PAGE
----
Andrew Parker and Camilla are a living example of how couples who break up can remain allies and friends even after a divorce. So much so that today the ex of the queen consort, who has always been a man of the court, could have a central role in the new monarchy.
When we talk about conscious uncoupling or leaving without getting hurt, transforming even a painful break into a new bond, the names of Andrew Parker Bowles and his ex-wife Camilla, now Queen consort of England and now the historical companion of Charles III, they never pop out at random.
Under the blanket of gossip that has accompanied, from the earliest years, the stories about their “three” marriage – he, she, and the other, Carlo, hides a relationship that has overcome time and divorce, bypassing their respective roles and arriving to the present day practically intact, if not better.
Camilla: Andrew Parker a central role in new monarchy
So much so that Parker Bowles, according to the latest royal news, today seems to be in the first position in the list of the most trusted of the queen, right-hand man who represents her in commitments which Camilla, now gripped by her new status, cannot honor: she recently participated in a funeral in place, as read in the Royal Court Circular with the official schedule of senior members of the royal family and those who gravitate around them.
This a sign that the British Army officer now on leave, a man who has always been close to court circles who was married to Camilla from 1973 to 1995 (and with her he had two children, Tom and Laura Parker Bowles), is still an essential element of the queen’s private life, a fixed point of the intimate sphere that has never interfered with the private and public life of Charles’s wife.
In a recent editorial, the Telegraph asked itself, throwing the same question to its readers: “Is Andrew Parker Bowles the former ideal?” Perhaps, to retrace his history, it is.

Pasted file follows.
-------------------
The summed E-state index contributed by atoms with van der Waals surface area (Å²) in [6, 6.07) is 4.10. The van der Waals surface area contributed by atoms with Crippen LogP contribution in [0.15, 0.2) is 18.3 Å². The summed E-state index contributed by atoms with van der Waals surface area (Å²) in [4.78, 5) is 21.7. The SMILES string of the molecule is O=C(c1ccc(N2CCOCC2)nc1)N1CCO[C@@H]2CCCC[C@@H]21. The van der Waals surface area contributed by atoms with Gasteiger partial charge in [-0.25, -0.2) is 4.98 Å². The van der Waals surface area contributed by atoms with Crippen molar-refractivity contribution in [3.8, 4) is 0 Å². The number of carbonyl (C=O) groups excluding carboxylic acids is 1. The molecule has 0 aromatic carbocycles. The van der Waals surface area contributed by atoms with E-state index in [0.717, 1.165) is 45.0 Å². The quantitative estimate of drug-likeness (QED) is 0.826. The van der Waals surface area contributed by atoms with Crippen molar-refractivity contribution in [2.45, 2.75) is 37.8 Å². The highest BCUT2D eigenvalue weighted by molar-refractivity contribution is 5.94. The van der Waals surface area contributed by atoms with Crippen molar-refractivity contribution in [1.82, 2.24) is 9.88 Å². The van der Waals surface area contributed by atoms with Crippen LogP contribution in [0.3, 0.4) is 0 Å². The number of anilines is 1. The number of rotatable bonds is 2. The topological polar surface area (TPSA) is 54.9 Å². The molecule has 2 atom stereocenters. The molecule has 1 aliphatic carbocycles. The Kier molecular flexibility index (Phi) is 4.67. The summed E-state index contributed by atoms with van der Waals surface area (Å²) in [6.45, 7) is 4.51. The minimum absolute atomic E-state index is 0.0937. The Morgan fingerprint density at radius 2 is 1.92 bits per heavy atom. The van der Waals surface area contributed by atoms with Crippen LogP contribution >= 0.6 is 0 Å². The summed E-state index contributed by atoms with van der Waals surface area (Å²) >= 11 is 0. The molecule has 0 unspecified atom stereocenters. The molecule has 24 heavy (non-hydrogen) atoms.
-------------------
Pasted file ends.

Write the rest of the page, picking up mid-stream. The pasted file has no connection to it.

Royal chroniclers and biographers have often suggested, in analyzing the Parker Bowles’ marriage, that this was a bond of convenience, a relationship born in the wake of the revenge and resignation of Camilla (then Shand), left alone after Carlo was estranged. From the United Kingdom on a mission by sea to which he was sent precisely to distance himself from his mistress.
In the 2018 documentary The Real Camilla: HRH The Duchess of Cornwall, it is revealed that the marriage between Camilla and her longtime fiancé Andrew was announced just around the time the Prince of Wales was abroad: it is even rumored to have been her father, ready to defend the virtue of his daughter already tainted by a secret relationship with the most prominent bachelor in the country, to speed things up by publishing an engagement announcement in the Times unbeknownst to Parker Bowles, which, on balance, “forced” him to marry his fiancée to save her face and make her an honest woman.
More than revenge, however, Camilla’s move seems, in retrospect, to be the conscious choice of a woman who had already understood what her role in the actual situation must have been.
Charles’s relatives, particularly his mentor, Lord Louis Mountbatten, pushed the prince to move away from a woman perceived as “too mature, too experienced,” perfect as a lover but not as a queen consort. Given how it went, it can be said that there was no more wrong idea.
During their respective marriages, Camilla and Carlo then continued to keep their relationship alive in alternating phases, it is said with the approval of the same Parker Bowles who knew (and was silent), culminating in the outcomes that we all know, or two divorces, that screamed in 1996 between the princes of Wales Charles and Diana, who had already been separated since 1992, and the more informal but not unexpected among the Parker Bowles.
Until 2005, the year of the wedding in Windsor between Charles and Camilla, finally approved by the queen after years of torment and gossip.
In the light of the tragic life and death of Diana Spencer, the triangle made up of the couple and her ex, who is, on the other hand, also a perfect friend of Princess Anna, has become much less problematic, becoming more and more an alliance than an emotional carnage.
The two, over the last thirty years, have remained close in the most complex and happiest moments: there was Camilla, at the funeral of Andrew’s second wife, Rosemary, in 2010; there were both perfect co-parents at the weddings of both children, which Carlo, William, and Harry also attended, with many smiles, soothed the pain of the past dramas and ready to start again.
The royal biographers confirm that starting from the not-so-fanciful assumption that the Parker Bowles had made some agreement to leave Camilla free to hang out with her one true love and allow Andrew to gravitate to the real affairs, which underlie their relationship, there was, however a great friendship, mutual esteem that overcame adversity: on the ashes of a bond based on insinuations, Camilla and her ex have built an indissoluble alliance.